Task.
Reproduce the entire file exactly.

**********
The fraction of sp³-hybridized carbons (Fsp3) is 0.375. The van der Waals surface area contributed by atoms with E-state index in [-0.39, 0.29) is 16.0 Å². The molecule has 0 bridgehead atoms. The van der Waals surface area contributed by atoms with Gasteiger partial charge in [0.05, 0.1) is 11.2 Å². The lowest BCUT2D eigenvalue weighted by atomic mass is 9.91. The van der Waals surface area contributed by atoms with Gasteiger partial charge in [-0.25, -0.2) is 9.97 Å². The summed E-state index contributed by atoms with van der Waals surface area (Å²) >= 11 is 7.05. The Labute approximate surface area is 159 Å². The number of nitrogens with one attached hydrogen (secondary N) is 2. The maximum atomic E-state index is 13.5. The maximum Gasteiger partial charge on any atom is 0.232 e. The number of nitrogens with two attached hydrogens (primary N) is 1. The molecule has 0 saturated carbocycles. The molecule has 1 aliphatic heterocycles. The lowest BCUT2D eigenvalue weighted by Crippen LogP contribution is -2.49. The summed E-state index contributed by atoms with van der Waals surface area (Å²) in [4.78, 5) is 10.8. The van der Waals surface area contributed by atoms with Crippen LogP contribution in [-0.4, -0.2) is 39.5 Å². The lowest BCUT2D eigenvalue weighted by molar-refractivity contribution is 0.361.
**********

The fraction of sp³-hybridized carbons (Fsp3) is 0.375. The van der Waals surface area contributed by atoms with E-state index in [-0.39, 0.29) is 16.0 Å². The molecule has 0 bridgehead atoms. The van der Waals surface area contributed by atoms with Gasteiger partial charge in [0.05, 0.1) is 11.2 Å². The lowest BCUT2D eigenvalue weighted by atomic mass is 9.91. The van der Waals surface area contributed by atoms with Gasteiger partial charge in [-0.25, -0.2) is 9.97 Å². The summed E-state index contributed by atoms with van der Waals surface area (Å²) >= 11 is 7.05. The Labute approximate surface area is 159 Å². The number of nitrogens with one attached hydrogen (secondary N) is 2. The maximum atomic E-state index is 13.5. The maximum Gasteiger partial charge on any atom is 0.232 e. The number of nitrogens with two attached hydrogens (primary N) is 1. The molecule has 0 saturated carbocycles. The molecule has 1 aliphatic heterocycles. The lowest BCUT2D eigenvalue weighted by Crippen LogP contribution is -2.49. The summed E-state index contributed by atoms with van der Waals surface area (Å²) in [4.78, 5) is 10.8. The van der Waals surface area contributed by atoms with Crippen LogP contribution in [-0.4, -0.2) is 39.5 Å². The lowest BCUT2D eigenvalue weighted by molar-refractivity contribution is 0.361.